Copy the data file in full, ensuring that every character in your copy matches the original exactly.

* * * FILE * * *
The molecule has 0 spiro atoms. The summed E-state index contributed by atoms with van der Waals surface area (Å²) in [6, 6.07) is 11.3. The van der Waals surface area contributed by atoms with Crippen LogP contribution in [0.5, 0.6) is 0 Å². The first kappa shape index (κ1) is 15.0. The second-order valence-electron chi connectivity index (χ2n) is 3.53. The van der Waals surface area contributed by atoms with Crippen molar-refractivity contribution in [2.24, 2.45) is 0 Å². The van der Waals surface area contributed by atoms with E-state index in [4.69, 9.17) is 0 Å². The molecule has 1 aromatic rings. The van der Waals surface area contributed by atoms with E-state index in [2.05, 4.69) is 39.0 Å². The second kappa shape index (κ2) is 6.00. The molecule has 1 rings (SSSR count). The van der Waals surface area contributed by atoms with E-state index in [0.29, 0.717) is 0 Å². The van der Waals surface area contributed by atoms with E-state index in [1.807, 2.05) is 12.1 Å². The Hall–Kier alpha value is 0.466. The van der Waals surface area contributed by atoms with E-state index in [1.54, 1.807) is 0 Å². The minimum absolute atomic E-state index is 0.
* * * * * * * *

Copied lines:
The molecule has 0 spiro atoms. The summed E-state index contributed by atoms with van der Waals surface area (Å²) in [6, 6.07) is 11.3. The van der Waals surface area contributed by atoms with Crippen LogP contribution in [0.5, 0.6) is 0 Å². The first kappa shape index (κ1) is 15.0. The second-order valence-electron chi connectivity index (χ2n) is 3.53. The van der Waals surface area contributed by atoms with Crippen molar-refractivity contribution in [2.24, 2.45) is 0 Å². The van der Waals surface area contributed by atoms with E-state index in [4.69, 9.17) is 0 Å². The molecule has 1 aromatic rings. The van der Waals surface area contributed by atoms with E-state index in [2.05, 4.69) is 39.0 Å². The second kappa shape index (κ2) is 6.00. The molecule has 1 rings (SSSR count). The van der Waals surface area contributed by atoms with E-state index in [0.29, 0.717) is 0 Å². The van der Waals surface area contributed by atoms with E-state index in [1.807, 2.05) is 12.1 Å². The Hall–Kier alpha value is 0.466. The van der Waals surface area contributed by atoms with E-state index in [1.54, 1.807) is 0 Å². The minimum absolute atomic E-state index is 0.